Natacha Atlas—vocals, keyboards

Guest artists:

Keith Clouston—oud, bouzouki
Tim Garsaiddi—percussion
Hamid Mantu—drums, analogue keyboards, organ, keyboards
Tim Whelan—percussion, keyboards, guitar, chords, strings arrangement, organ
Larry Whelan—midi shawm, nay, strings arrangement, sax
Yehia El Mougi, Samir Rashad, Fouad Rohayem, Ahmed El Assabgi, Mohamed Samak, Mahmoud Osman—violins
Aymen El Hambouli, Mohamed Abdel Gawad—cellos
Yehia Abdallah—magrouna
Ahmed Beder—percussion
Ihab Mahboub—strings arrangement
Ali Slimani—backing vocals
Mohamed Baher—mozmar
Essam Rashaad—assistant strings arrangement
DJ Awe—dj scratches
David White—convuluted skelectrics, mutator
Lucy Wilkins, Howard Gott, Ruth Gottlieb, Sarah Willison—strings
Farouk Mohamed Hassan—accordion
Adam Blake—bass
Joe Cairo—rapper
Reda Beder—nay
Maged Sourour—kanoun
Mark Goodchild—double bass David Arnold—strings arrangement, keyboards, percussion, guitar, programming
Nicholas Arnold—string conducting on "One Brief Moment"
John Bradbury, Roger Garland, Wilf Gibson, Mike McMenemy, Ben Cruft, Mike de Saulles, Pauline Lowbury, Peter Oxer, Keith Pascoe, Julian Leaper, Matthew Scrivener, Antonia Fuchs, Vaughan Armon, Quentin Crida, Rachel Allen—violins on "One Brief Moment"
Peter Lale, Don McVay, Rachel Bolt, Elizabeth Watson, Ivo Van der Werff, Bruce White—violas on "One Brief Moment"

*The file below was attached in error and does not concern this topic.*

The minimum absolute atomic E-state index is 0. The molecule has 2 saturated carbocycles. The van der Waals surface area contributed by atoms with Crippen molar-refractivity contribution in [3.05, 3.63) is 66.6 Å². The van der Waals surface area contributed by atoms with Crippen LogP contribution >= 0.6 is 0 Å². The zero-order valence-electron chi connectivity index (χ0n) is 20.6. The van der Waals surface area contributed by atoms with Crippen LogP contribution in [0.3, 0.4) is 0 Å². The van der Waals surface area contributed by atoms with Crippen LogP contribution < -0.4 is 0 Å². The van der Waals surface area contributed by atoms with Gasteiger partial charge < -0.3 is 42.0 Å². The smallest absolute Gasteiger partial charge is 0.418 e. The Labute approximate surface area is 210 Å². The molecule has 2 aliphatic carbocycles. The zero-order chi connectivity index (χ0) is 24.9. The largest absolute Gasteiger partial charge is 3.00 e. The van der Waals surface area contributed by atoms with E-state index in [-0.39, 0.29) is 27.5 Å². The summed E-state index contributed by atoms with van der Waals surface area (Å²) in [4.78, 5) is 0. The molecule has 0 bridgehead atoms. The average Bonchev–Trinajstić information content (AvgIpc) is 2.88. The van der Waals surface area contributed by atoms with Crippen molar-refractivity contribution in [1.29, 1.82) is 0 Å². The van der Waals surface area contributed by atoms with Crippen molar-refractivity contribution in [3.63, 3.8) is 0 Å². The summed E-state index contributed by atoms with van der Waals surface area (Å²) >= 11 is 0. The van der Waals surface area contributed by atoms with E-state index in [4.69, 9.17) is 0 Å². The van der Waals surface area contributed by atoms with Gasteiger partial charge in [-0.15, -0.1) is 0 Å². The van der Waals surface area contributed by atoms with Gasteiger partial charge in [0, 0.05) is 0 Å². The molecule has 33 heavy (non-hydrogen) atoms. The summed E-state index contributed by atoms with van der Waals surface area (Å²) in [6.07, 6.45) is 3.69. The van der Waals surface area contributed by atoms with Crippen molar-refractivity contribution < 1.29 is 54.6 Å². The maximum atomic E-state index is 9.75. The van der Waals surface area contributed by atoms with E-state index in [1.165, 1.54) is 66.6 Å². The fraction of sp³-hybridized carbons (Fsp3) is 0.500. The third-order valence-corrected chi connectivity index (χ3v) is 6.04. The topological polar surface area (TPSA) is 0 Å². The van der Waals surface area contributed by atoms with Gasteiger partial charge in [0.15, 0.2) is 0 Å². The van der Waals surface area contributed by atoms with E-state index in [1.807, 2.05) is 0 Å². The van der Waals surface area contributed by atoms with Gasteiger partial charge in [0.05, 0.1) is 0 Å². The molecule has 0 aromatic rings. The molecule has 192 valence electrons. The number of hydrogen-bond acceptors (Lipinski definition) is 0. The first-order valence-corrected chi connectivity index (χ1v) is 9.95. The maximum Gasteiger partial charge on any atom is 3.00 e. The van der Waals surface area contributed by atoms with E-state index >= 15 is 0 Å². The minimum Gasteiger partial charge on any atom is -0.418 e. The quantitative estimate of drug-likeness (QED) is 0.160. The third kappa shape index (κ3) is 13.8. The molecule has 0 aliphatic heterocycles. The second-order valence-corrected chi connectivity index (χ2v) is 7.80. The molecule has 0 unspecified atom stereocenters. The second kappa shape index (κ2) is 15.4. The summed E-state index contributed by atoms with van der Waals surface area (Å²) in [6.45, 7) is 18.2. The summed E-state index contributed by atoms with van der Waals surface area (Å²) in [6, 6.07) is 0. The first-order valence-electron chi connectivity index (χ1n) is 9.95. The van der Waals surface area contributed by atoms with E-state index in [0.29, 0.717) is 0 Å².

Produced by:

Transglobal Underground, David Arnold

Comments:

First got interested in this from the Ladyslipper catalog description, and ecto reviews confirmed it. The blend of Middle Eastern and (how does one say it?) electronic/technological/dance music is seamless. And she has a lovely voice. (JoAnn Whetsell)

I really like it. It's a nice combination of what we westerners are used to hearing as far as percussions, arrangements, etc., with a style that is still very much middle eastern—a fusion of western dance/pop sounds with the more traditional Egyptian singing style. (chip@acronet.net)


Ayeshteni

Release info:

2001—Mantra Recordings UK (17-19 Alma Road, London SW18 1AA, UK)—MNTECD 1024

Availability:

Wide

Ecto priority:

Highly recommended for fans of world pop

Group members:

Natacha Atlas—vocals